In this time of drawn-out unemployment, I've gotten used to the cloud of uncertainty about my career direction that hovers over me each day. It had plagued me much more seriously a year or two before, where I would work myself up and want to scream out in frustration. Instead of continuing this way, I took a step back and examined what was buried behind my confusion and fear. Looking back, I see that all the major decisions in my life were made somewhat haphazardly, without too much research or deep thought, and I have usually acclimated myself to how it changed my life. Overall, I am satisfied with those decisions, even the ones that were most heavily influenced by others. I am just not someone with a raging individuality. (Yet I am enticed by people with that personality.) Although I have come to terms with this, relaying to this a prospective employer usually doesn't help me along. From my interview experience, I gather that most employers want to see that you have a business-oriented passion, and then have you direct that passion towards the company's success. So, I need to change my game plan by either a) picking a career based on some research and cultivate a stronger interest in it, b) picking a career, any career, and practice getting good at faking passion, or c) if there is nothing out there I can get, create my own job.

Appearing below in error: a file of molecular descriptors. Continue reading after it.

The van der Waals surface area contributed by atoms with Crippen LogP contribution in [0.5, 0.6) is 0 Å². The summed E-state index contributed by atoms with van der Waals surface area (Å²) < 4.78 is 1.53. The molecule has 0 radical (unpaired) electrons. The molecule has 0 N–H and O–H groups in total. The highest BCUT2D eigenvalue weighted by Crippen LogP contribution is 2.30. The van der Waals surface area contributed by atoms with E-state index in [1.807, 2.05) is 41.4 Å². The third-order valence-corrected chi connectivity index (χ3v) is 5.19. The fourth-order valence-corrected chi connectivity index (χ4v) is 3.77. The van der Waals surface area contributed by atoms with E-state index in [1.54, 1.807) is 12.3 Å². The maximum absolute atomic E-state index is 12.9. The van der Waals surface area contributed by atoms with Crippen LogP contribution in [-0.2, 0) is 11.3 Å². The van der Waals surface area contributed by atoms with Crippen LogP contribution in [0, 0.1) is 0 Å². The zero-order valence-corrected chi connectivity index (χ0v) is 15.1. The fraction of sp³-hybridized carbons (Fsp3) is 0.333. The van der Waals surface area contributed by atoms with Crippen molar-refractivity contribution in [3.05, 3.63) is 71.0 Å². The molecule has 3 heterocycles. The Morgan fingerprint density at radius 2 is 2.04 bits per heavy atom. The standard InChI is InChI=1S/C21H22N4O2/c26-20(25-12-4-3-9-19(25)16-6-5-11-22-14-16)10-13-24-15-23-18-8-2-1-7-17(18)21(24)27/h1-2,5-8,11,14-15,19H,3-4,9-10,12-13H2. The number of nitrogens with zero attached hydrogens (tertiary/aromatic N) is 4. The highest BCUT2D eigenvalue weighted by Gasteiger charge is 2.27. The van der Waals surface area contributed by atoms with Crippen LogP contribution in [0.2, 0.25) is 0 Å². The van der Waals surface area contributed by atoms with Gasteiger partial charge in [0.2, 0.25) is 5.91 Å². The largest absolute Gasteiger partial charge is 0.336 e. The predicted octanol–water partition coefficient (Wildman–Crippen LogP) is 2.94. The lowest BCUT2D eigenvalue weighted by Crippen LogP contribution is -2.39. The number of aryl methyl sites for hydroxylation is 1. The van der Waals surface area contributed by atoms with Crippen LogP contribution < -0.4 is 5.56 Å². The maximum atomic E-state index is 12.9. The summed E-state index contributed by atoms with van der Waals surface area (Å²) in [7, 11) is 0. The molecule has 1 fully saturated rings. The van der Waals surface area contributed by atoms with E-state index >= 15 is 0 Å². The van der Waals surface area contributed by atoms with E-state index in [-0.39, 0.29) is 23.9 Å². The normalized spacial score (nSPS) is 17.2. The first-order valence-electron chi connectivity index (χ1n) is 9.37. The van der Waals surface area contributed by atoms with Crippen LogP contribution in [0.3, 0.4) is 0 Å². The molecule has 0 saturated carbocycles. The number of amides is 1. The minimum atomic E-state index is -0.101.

Job articles are constantly going on about how to set yourself out from the crowd using creative methods. I have done that before, and even thinking about it makes me tired. I do not consider myself a "creative person." Sure, I have created things before, some of which I liked, some of which I felt were failures. My mind does not think outside its box on a daily basis; it is lazy in that area and I was not brought up to stretch myself that way. Success meant doing what you were told and getting A's in school. I tend to look at famous artists and artist friends alike with a mixture of wonder, jealousy and longing. How are they like that? In college, I had a friend who was so imaginative and was always coming up with neat projects for us to do while hanging out. I really craved that creative companionship, because it took all responsibility off myself to learn how to entertain myself. Now I see that it's possible to take the reins and be OK, even proud of my ideas. Reading this article helped me to see that instead of judging and censoring my occasional creative thoughts, I need to loosen up, stop comparing myself to others, just create and not stop. (My self-worth is not based on the quality of my output... or is it? And by whose standards?) As a child, I had perfectionist tendencies, as my world was so small things could often be done 100% correctly. I can honestly say that because I could not stand to not be the best at something, I could not choose a career path in college. Clear-cut success or I'll have none of it. There is no transition from being a star child to being a mediocre, ordinary adult. What a blow to my complacent ego. Obviously, that has been debilitating to me in entering adult life, and I hope to move past all that soon, and find personal meaning in my actions. In terms of a job, that may mean that I do something now to pay the bills and know that I probably won't be doing it forever. I have to be aware of the options available to me at the moment and take advantage of them while they still stand.